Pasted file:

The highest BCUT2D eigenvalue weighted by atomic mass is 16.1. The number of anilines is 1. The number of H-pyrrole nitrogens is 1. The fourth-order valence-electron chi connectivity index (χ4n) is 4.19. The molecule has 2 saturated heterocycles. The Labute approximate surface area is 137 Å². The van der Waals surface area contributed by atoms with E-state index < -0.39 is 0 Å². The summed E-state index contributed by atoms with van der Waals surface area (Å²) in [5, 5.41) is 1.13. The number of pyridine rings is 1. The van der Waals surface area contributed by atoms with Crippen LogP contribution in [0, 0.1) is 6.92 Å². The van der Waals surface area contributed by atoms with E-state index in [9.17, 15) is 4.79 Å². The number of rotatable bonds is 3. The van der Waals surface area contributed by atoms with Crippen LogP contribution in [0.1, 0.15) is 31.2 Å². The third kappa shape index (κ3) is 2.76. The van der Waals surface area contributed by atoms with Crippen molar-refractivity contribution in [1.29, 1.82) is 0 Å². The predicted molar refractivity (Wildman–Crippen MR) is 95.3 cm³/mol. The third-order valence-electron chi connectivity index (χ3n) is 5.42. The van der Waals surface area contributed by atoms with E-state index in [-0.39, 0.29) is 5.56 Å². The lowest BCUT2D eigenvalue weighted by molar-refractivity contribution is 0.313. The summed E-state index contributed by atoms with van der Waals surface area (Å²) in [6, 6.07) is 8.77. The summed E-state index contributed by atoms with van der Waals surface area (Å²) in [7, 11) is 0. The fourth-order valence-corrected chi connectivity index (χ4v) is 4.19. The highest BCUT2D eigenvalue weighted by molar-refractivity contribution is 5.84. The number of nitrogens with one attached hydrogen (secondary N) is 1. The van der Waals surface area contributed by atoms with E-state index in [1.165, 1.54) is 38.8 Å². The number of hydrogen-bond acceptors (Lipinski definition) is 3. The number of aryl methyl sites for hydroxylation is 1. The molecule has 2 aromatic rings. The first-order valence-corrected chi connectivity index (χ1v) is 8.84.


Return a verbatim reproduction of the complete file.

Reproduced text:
The highest BCUT2D eigenvalue weighted by atomic mass is 16.1. The number of anilines is 1. The number of H-pyrrole nitrogens is 1. The fourth-order valence-electron chi connectivity index (χ4n) is 4.19. The molecule has 2 saturated heterocycles. The Labute approximate surface area is 137 Å². The van der Waals surface area contributed by atoms with E-state index < -0.39 is 0 Å². The summed E-state index contributed by atoms with van der Waals surface area (Å²) in [5, 5.41) is 1.13. The number of pyridine rings is 1. The van der Waals surface area contributed by atoms with Crippen LogP contribution in [0, 0.1) is 6.92 Å². The van der Waals surface area contributed by atoms with E-state index in [9.17, 15) is 4.79 Å². The number of rotatable bonds is 3. The van der Waals surface area contributed by atoms with Crippen LogP contribution in [0.1, 0.15) is 31.2 Å². The third kappa shape index (κ3) is 2.76. The van der Waals surface area contributed by atoms with Crippen molar-refractivity contribution in [1.29, 1.82) is 0 Å². The predicted molar refractivity (Wildman–Crippen MR) is 95.3 cm³/mol. The third-order valence-electron chi connectivity index (χ3n) is 5.42. The van der Waals surface area contributed by atoms with E-state index in [-0.39, 0.29) is 5.56 Å². The lowest BCUT2D eigenvalue weighted by molar-refractivity contribution is 0.313. The summed E-state index contributed by atoms with van der Waals surface area (Å²) in [6, 6.07) is 8.77. The summed E-state index contributed by atoms with van der Waals surface area (Å²) in [7, 11) is 0. The fourth-order valence-corrected chi connectivity index (χ4v) is 4.19. The highest BCUT2D eigenvalue weighted by molar-refractivity contribution is 5.84. The number of nitrogens with one attached hydrogen (secondary N) is 1. The van der Waals surface area contributed by atoms with E-state index in [1.165, 1.54) is 38.8 Å². The number of hydrogen-bond acceptors (Lipinski definition) is 3. The number of aryl methyl sites for hydroxylation is 1. The molecule has 2 aromatic rings. The first-order valence-corrected chi connectivity index (χ1v) is 8.84.